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A reflex arc is a nerve pathway in the body of humans and some animals that connects certain muscle groups to others, without involving the brain. These sorts of pathways primarily control involuntary movements in response to some sort of stimulus. Rapidly blinking the eyes in response to dust or dirt in the air is one example; coughing when food is lodged in the windpipe and kicking the leg out when whacked in the center of the knee are others. Reflex arcs are wholly independent of the pathways that most nervous impulses travel on. The messages carried over them are no less important, though, and problems with reflexes often signal bigger issues with nerve control and muscular support.
The key difference between a reflex action and any other nervous system action is the involvement of the brain. In the case of most nerve signals, stimulated cells send a message, called a nerve impulse, to the brain. The brain receives the message and then sends back another message in response to this initial stimulation that basically tells the body what action to take. This takes place very quickly, but it is not automatic like the response seen with reflexes.
Reflexes are basically any of a number of automatic muscular movements that happen because of messages that are transmitted from one place to another in response to a particular external stimulation, and this transmission happens along the arc itself. Arcs are typically based in the spine or the brain, though there is no conscious control involved in either location. The biggest difference is location and proximity. Reflex arcs are usually shorter than longer nerve pathways, and as a result those in the spine typically control responses in the larger muscles of the arms and legs, while those in the brain usually relate to reactions in the face.
Nervous Pathways Involved
Nerve impulses in reflex situation travel along sensory neurons from the site of stimulation to the spinal cord or brain and then back to the area of the response along motor neurons. In some arcs, the sensory neurons are connected to the motor neurons by connector neurons, but either way, there is no control by the brain.
Knee-Jerk Reaction Example
Most people are familiar with the “knee-jerk” reflex, which causes the leg to kick out involuntarily when the knee is struck with a blunt object. Using this reflex as an example can provide a good illustration of how the arcs work. The pathway for this reflex arc starts at a stretch receptor within the tendon. Hitting this receptor stimulates it, which causes it to send a nerve impulse along a sensory neuron to the spinal cord.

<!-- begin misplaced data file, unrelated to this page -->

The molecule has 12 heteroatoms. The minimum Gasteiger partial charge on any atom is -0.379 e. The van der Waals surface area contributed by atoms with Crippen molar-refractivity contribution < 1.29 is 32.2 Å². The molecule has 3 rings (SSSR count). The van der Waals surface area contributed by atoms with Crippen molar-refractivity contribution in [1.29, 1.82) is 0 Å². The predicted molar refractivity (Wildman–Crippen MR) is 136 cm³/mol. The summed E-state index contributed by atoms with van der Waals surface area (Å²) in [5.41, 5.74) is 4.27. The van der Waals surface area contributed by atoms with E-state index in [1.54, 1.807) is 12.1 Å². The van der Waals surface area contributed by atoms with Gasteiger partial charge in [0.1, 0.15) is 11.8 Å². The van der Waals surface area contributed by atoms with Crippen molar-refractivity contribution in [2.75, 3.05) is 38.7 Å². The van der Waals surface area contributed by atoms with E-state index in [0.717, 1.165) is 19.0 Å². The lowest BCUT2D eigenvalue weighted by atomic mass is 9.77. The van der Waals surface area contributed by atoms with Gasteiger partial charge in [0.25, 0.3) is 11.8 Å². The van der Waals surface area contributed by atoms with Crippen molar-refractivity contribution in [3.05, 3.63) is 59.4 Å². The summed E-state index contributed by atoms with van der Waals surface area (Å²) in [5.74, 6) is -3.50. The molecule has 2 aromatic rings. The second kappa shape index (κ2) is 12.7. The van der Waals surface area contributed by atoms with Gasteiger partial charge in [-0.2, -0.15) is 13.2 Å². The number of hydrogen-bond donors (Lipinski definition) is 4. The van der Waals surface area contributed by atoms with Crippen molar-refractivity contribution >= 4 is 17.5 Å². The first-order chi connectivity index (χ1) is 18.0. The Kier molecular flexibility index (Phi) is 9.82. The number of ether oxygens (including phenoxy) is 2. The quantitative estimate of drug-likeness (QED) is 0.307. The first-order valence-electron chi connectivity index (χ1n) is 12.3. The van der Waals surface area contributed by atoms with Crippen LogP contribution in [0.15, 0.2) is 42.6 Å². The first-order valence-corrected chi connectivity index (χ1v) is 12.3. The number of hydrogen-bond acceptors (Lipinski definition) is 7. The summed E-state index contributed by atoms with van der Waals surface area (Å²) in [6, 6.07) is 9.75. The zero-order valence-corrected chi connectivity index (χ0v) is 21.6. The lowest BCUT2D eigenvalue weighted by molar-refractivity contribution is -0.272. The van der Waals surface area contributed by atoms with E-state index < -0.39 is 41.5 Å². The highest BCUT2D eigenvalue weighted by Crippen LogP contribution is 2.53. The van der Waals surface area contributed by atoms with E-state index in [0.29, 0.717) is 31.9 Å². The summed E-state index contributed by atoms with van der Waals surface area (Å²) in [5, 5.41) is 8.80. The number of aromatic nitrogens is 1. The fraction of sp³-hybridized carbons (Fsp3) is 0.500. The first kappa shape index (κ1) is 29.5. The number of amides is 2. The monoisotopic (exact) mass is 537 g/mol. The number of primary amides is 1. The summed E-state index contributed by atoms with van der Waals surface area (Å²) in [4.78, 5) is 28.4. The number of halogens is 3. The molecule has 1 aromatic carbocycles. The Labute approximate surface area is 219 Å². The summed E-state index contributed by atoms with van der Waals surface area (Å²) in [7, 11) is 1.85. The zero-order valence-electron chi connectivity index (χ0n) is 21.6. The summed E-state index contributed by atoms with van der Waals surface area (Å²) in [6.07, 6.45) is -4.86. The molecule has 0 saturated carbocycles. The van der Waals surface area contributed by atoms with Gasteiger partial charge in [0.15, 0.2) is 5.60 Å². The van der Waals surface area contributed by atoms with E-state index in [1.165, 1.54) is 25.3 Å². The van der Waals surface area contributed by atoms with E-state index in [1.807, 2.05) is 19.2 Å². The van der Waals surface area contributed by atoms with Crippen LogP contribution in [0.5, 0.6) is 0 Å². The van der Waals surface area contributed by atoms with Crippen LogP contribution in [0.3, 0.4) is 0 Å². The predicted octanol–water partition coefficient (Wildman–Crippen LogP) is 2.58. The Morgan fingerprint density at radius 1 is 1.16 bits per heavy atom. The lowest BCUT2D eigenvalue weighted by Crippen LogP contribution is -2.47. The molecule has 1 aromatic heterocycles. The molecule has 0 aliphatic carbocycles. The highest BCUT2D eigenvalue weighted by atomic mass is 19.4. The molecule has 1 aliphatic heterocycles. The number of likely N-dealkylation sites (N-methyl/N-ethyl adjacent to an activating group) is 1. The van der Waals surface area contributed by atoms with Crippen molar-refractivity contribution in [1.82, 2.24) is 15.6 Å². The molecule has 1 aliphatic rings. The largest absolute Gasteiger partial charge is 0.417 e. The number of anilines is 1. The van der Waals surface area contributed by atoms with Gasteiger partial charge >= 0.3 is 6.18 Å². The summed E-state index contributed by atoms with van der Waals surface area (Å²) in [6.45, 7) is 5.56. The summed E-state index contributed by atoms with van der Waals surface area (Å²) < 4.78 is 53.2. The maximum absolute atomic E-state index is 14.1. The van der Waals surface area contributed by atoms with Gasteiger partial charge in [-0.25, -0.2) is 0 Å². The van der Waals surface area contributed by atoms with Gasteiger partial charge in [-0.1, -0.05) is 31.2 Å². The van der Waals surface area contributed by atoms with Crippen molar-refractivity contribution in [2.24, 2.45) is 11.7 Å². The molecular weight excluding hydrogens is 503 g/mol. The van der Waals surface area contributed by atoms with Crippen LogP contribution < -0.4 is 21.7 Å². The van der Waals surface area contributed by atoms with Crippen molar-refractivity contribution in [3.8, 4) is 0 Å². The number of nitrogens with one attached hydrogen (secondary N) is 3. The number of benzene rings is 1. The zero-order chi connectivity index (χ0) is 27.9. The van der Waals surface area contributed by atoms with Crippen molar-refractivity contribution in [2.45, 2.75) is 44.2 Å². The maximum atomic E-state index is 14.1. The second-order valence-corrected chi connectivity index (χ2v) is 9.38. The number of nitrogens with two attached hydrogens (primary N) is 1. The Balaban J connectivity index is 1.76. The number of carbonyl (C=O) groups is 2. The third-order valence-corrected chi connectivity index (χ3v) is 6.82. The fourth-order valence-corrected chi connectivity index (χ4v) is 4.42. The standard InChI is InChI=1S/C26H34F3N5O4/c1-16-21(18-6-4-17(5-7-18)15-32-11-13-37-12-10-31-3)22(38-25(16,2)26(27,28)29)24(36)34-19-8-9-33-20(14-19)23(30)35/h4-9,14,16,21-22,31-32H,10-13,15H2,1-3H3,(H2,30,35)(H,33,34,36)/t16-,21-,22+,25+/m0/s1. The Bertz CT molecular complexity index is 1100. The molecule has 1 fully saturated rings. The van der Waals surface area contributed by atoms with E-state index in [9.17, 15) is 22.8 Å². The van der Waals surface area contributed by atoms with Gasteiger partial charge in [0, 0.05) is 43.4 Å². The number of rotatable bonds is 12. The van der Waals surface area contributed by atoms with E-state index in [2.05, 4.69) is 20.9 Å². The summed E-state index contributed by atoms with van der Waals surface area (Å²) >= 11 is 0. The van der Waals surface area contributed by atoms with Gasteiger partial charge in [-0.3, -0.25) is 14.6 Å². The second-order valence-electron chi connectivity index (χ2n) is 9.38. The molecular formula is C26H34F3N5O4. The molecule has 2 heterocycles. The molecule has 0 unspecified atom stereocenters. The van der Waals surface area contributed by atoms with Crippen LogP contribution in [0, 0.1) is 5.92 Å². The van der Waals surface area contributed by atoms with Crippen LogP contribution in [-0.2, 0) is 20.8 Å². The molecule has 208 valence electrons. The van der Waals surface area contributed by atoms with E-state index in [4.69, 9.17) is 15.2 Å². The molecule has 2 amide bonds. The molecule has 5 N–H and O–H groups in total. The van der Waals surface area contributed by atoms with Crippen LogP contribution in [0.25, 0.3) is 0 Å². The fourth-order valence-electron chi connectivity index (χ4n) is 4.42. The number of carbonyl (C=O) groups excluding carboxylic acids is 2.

Within the spinal cord, the nerve impulse passes from the sensory neuron to a motor neuron and travels back to the thigh muscle. When the impulse arrives at the thigh muscle, it causes it to contract and jerk the lower part of the leg upward. The person is usually aware that this is happening, so sensory impulses do travel from the spinal cord to the brain, but there is nothing a person can do to stop the movement from happening.
Reflexes are an important part of muscular protection and communication. People who have abnormal or unpredictable reflexes may also have other, larger problems with their nervous systems more generally, and should usually get evaluated by a medical provider. This is often particularly true of newborns and young infants. Babies often have a number of instinctive reflexes, often known as “primitive” reflexes, that help them adapt to the world around them. These include sucking and rooting, which are really important when it comes to feeding. Doctors often look for evidence of strong reflexes within the first few days of life, and scan for neurological disorders if these aren’t present. When caught early enough, disorders can often be solved or effectively treated with medication and lifestyle changes.